When Stanley Kubrick released “Barry Lyndon” in 1975, he shocked — and then disappointed — sci-fi-hungry audiences with a costume drama whose action seemed overshadowed by the director’s obsession with the tedious minutia of 18th-century English culture and custom.
In his previous two films, “2001: A Space Odyssey” (1968) and “A Clockwork Orange” (1971), Kubrick establishes himself as an impresario of human vitality, serving up panoramic visions of the future’s wonders and terrors. “Barry Lyndon” isn’t like these films. It’s a moving picture. Each frame is a painting, and each painting an elusive portrait.
The story follows the titular Irish rogue Redmond Barry of Barrytown — through his philandering in the Seven Years’ War, his youthful wins at the royal card tables of Europe, and his eventual marriage into the English nobility — but filtered through a deadpan narrator (Michael Hordern), who deflates every one of Barry’s good turns with promises of pride and a fall. When Barry does lose his ill-gotten livelihood at the hands of his adopted son, Lord Bullingdon (Leon Vitali), it’s hard to feel anything (good or bad) for the old cad.
But this is all by design. “Barry Lyndon” is based on the novel “The Memoirs of Barry Lyndon, Esq.” (1844) by William Makepeace Thackeray, which holds the distinction as “the first novel without a hero.” While Thackery delights in mocking his morally vacant subject, Kubrick extends the conceit even further; he neglects Barry almost entirely in favor of recreating the decadent period settings of Hanoverian England.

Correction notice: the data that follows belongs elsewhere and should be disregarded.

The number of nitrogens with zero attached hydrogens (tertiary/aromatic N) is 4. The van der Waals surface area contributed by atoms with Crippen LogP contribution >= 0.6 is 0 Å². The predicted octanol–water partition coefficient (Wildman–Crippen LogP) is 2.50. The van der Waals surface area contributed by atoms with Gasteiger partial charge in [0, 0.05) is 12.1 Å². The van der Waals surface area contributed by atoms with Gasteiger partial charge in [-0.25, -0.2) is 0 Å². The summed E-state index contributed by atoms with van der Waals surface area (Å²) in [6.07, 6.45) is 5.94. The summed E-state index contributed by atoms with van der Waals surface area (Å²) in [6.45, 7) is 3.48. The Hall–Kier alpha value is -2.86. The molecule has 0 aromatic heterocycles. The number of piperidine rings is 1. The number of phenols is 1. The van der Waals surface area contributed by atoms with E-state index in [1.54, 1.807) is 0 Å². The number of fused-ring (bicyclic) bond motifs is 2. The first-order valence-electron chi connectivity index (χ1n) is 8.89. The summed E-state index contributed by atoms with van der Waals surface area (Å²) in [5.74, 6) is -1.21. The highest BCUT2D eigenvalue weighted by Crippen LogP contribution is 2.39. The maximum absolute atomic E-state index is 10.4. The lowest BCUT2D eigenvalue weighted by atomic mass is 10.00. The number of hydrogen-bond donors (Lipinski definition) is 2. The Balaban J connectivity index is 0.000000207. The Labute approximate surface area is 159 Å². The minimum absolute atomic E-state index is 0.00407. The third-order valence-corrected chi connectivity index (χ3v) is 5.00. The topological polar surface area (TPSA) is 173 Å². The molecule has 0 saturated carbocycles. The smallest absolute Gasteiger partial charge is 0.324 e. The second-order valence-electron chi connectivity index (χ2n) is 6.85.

But this is the project’s beauty. Kubrick never mistreats his characters openly. Rather, he flattens them into painterly details on a portrait of an age that valued pretense and correct conduct over a strong interior life. To achieve this effect, he imitates the opulent portraiture of Thomas Gainsborough and Sir Joshua Reynolds (both of whose work hangs prominently in Detroit Institute of Arts). In most scenes, he only uses natural light (or candle light, with special lenses originally developed by NASA to take deep space photographs).
The effect is a world that appears solid and stately. Kubrick only probes deeper once, in a scene where Barry beats Bullingdon within an inch of his life. It’s shot like a boxing match on a handheld camera — in a style as jolting as the shakes that would characterize much of Kubrick’s next film, “The Shining.”
And just for a moment, we see that beneath every ordered sheen broods a terrifying madness.